The TCFD recommendations are meant to help better connect the processes for sustainability disclosure and traditional financial disclosures, such as the 10-K mandated by the U.S. Securities and Exchange Commission (used by domestically based companies) or the 20-F used by non-U.S. businesses that have securities, stocks or indices that are registered and traded in the United States. Right now, they mainly mostly separate functions — ones that often can be at odds with each.

"Many of the environmental challenges that the world faces today, especially climate change, can be traced back to one fundamental root cause: short-termism," said Erik Solheim, head of U.N. Environment, in a press release about the new banking guide. "The beauty of the TCFD framework is that it encourages organizations to consider and disclose long-term impacts. This change in perspective is what we need to achieve sustainable development."

The TCFD recommendations intentionally were flexible, so that financial institutions, investors and large companies could determine the best path to implement them. Right now, however, many organizations are still struggling with the more tactical aspects of how to do this practically. Only 1 in 10 companies provides board-level or executive incentives for managing climate change issues, according to data released in March by CDP and the Climate Disclosure Standards Board (CDSB).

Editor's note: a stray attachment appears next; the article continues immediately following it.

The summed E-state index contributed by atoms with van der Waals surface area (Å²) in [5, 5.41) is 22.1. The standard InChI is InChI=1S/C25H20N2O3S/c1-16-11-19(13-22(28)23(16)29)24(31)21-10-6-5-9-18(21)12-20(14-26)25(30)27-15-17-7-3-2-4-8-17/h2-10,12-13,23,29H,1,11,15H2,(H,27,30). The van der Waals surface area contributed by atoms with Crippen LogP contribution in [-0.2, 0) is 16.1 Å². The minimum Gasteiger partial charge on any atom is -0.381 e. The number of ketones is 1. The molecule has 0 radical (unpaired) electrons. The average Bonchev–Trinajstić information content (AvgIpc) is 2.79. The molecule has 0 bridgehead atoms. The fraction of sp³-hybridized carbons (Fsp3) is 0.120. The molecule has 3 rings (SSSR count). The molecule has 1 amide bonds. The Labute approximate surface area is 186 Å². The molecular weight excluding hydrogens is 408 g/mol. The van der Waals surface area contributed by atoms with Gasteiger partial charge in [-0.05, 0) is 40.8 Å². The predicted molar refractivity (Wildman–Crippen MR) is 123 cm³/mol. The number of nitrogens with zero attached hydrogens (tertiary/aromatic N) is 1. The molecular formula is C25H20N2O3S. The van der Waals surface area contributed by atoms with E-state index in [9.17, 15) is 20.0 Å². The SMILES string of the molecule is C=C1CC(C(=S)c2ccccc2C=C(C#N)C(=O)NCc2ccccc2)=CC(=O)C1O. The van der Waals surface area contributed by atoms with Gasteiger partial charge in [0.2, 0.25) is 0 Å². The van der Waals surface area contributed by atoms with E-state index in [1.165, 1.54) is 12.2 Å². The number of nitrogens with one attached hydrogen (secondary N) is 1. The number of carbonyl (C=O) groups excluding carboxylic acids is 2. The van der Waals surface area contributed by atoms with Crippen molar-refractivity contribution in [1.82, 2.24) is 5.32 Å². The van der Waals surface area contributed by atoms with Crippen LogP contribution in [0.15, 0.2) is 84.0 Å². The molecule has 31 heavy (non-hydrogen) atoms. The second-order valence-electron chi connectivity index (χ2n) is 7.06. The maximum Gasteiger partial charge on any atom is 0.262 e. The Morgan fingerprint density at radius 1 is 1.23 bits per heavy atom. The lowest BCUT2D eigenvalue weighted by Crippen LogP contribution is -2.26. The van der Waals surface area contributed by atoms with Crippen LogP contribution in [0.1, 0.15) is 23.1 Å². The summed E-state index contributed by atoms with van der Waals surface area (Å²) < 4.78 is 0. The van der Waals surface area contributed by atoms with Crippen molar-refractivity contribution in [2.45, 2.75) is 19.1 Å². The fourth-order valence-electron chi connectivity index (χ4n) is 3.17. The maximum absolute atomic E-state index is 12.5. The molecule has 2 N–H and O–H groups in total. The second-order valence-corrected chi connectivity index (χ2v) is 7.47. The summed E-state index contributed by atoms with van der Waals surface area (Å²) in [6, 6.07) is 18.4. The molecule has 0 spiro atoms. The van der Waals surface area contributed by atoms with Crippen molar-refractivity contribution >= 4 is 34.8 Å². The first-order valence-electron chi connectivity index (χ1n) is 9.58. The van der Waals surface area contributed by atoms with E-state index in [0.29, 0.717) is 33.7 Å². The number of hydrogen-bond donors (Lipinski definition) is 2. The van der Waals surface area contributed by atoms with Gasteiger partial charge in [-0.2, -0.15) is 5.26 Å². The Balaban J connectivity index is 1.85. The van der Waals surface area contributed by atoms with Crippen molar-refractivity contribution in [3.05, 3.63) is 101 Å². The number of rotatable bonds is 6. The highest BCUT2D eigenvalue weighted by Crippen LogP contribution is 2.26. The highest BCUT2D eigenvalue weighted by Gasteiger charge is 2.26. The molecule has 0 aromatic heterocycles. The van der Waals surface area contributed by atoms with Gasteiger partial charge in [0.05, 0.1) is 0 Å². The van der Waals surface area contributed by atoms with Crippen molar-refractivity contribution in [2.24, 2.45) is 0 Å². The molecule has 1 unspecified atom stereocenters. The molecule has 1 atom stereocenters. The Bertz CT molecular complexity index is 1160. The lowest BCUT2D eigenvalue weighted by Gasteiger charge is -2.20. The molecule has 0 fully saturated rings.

In early April, CDSB announced a five-year plan to align its own reporting framework with the TCFD recommendations, including changes to disclosure expectations, and new guidance related to risk management and resilience. "The message that the corporate sector has been sending to voluntary reporting organizations has been heard loud and clear: ensuring alignment and collaboration among the reporting frameworks and standards is critical to reach a tipping point in effective environmental reporting."

The Oliver Wyman team said the climate data insights contributed by the three scientific organizations that helped with its banking industry project — including models that are still unpublished but that should emerge in the near future — point to the need for new sorts of scenarios that can be used for risk planning.

"There is a real push to provide variables that are more useful to the economy and business in general," said Alban Pyanet, another partner involved with the project.

Noted Elmar Kriegler, a scientist with the Potsdam Institute, in a statement:

In the Paris Agreement, almost all governments worldwide decided to limit global warming to less than 2 degrees Celsius in order to stabilize our climate. It is therefore extremely important that banks and companies can take into account the possibility of this two-degree world in their investment decisions. Only those who see the possibilities can adjust their expectations for the future — and thus make this future possible.